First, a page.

Friday night I was at work and I got a text from my wife. It went something like this:
Sam: So there’s a leak in the shower.
Me: It’s probably the shower head. That’s an easy fix. I’ll look at it when I get home.
Sam: It’s not the shower head, it is leaking by the faucet handle.
At this point, I did what any guy would do – I called an expert – my father-in-law.
I’m not stupid. I know that if I had tried to do this on my own it would have been something straight out of a Three Stooges movie!
In texting my father-in-law, we thought this might be a couple hour job. He joked that the longest it would take would be a couple days.
He came over, as he always does, with a bag of tools and gadgets anticipating what needed to be done. Once in the house, he assessed the situation. He knew that there was an access panel behind the faucet in our bedroom. So the first thing we had to do was look inside that panel.
The panel was held in place by a simple nail. When the room was painted, the panel was painted over and so was the nail. I grabbed a butter knife and began to pry at the panel. It opened and my father-in-law reached in looking for the shut off knobs. We couldn’t find them. In all seriousness, he says, “We’re gonna have to cut the wall.”
We grabbed one of those box cutter razor things (my description of this tool in itself should be enough to give you a picture of my handyman skills!), and I began to cut a hole about where he told me to cut. Once we pulled that piece of wall off, we reached in again. “Nope, we need to go higher.” So I cut again.
We finally can see the place where the valve is. The shower enclosure is right up against the pipes and a bear to get to. They are copper, so my father-in-law says that we are going to put in new pipe, and shut offs.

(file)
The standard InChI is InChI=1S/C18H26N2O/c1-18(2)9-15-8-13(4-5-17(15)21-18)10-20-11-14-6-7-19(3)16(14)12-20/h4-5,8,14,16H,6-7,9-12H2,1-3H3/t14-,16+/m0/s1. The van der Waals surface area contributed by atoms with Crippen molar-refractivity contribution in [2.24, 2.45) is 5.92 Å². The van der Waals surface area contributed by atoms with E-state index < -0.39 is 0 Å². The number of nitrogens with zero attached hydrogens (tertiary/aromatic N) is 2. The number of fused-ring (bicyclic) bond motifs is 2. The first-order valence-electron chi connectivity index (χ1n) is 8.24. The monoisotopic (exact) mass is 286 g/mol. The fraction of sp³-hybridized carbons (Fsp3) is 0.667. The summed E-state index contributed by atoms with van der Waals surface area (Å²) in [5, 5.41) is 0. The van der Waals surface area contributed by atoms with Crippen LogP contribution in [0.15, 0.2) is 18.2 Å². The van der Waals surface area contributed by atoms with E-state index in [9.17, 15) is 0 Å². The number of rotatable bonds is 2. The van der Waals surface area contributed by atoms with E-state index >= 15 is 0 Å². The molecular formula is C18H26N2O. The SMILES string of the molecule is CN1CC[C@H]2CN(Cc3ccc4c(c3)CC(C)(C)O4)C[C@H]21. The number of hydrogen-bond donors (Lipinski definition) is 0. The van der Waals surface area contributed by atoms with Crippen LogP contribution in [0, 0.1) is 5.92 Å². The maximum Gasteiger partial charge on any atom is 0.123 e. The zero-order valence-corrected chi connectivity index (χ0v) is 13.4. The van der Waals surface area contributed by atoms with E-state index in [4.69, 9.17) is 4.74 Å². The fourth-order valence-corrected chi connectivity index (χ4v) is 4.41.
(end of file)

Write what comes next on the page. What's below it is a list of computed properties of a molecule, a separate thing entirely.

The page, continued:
As I look at the above picture, I wonder just how any expected any repairs to ever get done with that access panel so low! All we could see when we opened it was the two pipes!
After a few trips back and forth to the hardware store to get what we needed, we basically got things back up and together. We certainly made quite a mess, though.
Once things were ready, he went downstairs to turn the water back on. I wondered why he didn’t send me down there, but then figured he probably wanted me to get drenched if things weren’t right. Ha ha! The water pressure returned to the house and the shut offs to the shower were off. We checked it and there were no leaks. Now we could work on the actual faucet and shower head.
Getting the faucet and the valve lined up with the pipes was a bit of a challenge. Any time I have ever had to trim a pipe to make something fit, I almost always cut it too short. (One time I was putting in a laundry tub in our basement and I cut the pipe so short, I wound up putting bricks under all four legs to level it off!) I was glad to let my father-in-law do it. He got them exactly were they needed to be.
It looked like it would be smooth sailing from here on out, but naturally, there was one more bump in the road. For some reason, we couldn’t figure out why the handle was so loose every time we put it together. The instructions were worthless. I was trying to put it together with this silly little allen screw. It was easier to get to it with the handle turned up. Every time I did that, it was loose.
Both of us must have looked at that instruction manual for 30 minutes apiece. I noticed that the picture had them tightening it with the handle down and from the bottom. I guess I was afraid to lose this tiny screw down the shower drain, so I kept trying it from the top. Once I attempted it from the bottom it snugged right up and we were done with it. It still doesn’t make sense, but that is what it took.
Thankfully, the shower head went on with no problem whatsoever! We turned the shut off valves on and turned on the shower. Ta da! No leaks and everything was working. And so ended another project I would never been able to do without the help of Sam’s dad. Thanks, for your help, Tony!!
For the record, I am a bit jealous that my father-in-law didn’t let me use the blowtorch.